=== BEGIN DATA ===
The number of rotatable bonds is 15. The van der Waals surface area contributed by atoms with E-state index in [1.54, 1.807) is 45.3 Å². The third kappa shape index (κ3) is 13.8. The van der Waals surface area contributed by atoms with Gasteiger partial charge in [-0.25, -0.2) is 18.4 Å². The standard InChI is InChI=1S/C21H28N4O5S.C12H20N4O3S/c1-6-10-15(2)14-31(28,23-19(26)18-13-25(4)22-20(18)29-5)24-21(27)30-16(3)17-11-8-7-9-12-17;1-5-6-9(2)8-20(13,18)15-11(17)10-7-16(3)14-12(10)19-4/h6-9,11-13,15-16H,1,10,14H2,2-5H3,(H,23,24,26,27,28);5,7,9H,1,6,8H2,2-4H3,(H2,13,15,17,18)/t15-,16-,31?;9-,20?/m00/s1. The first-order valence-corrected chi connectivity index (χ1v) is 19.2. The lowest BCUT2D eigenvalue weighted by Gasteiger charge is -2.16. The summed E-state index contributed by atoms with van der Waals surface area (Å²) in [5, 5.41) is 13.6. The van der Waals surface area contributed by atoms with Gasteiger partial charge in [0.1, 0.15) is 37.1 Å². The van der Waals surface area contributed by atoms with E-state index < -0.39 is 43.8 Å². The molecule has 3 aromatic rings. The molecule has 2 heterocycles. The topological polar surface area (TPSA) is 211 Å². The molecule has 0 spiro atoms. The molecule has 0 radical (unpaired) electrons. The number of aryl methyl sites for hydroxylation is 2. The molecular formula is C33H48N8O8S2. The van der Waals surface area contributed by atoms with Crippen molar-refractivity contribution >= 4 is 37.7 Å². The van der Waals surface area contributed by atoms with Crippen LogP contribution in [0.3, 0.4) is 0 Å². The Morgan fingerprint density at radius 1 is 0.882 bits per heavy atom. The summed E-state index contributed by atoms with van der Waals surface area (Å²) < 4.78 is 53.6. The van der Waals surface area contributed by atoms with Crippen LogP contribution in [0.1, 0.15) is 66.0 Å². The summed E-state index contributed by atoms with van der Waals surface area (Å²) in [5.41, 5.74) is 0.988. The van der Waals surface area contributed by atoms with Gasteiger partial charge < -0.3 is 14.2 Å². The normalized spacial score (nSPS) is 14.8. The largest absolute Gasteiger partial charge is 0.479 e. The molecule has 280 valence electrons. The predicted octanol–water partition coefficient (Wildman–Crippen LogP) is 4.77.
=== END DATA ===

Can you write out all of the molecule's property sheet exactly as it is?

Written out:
The number of rotatable bonds is 15. The van der Waals surface area contributed by atoms with E-state index in [1.54, 1.807) is 45.3 Å². The third kappa shape index (κ3) is 13.8. The van der Waals surface area contributed by atoms with Gasteiger partial charge in [-0.25, -0.2) is 18.4 Å². The standard InChI is InChI=1S/C21H28N4O5S.C12H20N4O3S/c1-6-10-15(2)14-31(28,23-19(26)18-13-25(4)22-20(18)29-5)24-21(27)30-16(3)17-11-8-7-9-12-17;1-5-6-9(2)8-20(13,18)15-11(17)10-7-16(3)14-12(10)19-4/h6-9,11-13,15-16H,1,10,14H2,2-5H3,(H,23,24,26,27,28);5,7,9H,1,6,8H2,2-4H3,(H2,13,15,17,18)/t15-,16-,31?;9-,20?/m00/s1. The first-order valence-corrected chi connectivity index (χ1v) is 19.2. The lowest BCUT2D eigenvalue weighted by Gasteiger charge is -2.16. The summed E-state index contributed by atoms with van der Waals surface area (Å²) in [5, 5.41) is 13.6. The van der Waals surface area contributed by atoms with Gasteiger partial charge in [0.1, 0.15) is 37.1 Å². The van der Waals surface area contributed by atoms with E-state index < -0.39 is 43.8 Å². The molecule has 3 aromatic rings. The molecule has 2 heterocycles. The topological polar surface area (TPSA) is 211 Å². The molecule has 0 spiro atoms. The molecule has 0 radical (unpaired) electrons. The number of aryl methyl sites for hydroxylation is 2. The molecular formula is C33H48N8O8S2. The van der Waals surface area contributed by atoms with Crippen molar-refractivity contribution >= 4 is 37.7 Å². The van der Waals surface area contributed by atoms with Crippen LogP contribution in [0.3, 0.4) is 0 Å². The Morgan fingerprint density at radius 1 is 0.882 bits per heavy atom. The summed E-state index contributed by atoms with van der Waals surface area (Å²) < 4.78 is 53.6. The van der Waals surface area contributed by atoms with Crippen LogP contribution in [0.1, 0.15) is 66.0 Å². The summed E-state index contributed by atoms with van der Waals surface area (Å²) in [5.41, 5.74) is 0.988. The van der Waals surface area contributed by atoms with Gasteiger partial charge < -0.3 is 14.2 Å². The normalized spacial score (nSPS) is 14.8. The largest absolute Gasteiger partial charge is 0.479 e. The molecule has 280 valence electrons. The predicted octanol–water partition coefficient (Wildman–Crippen LogP) is 4.77.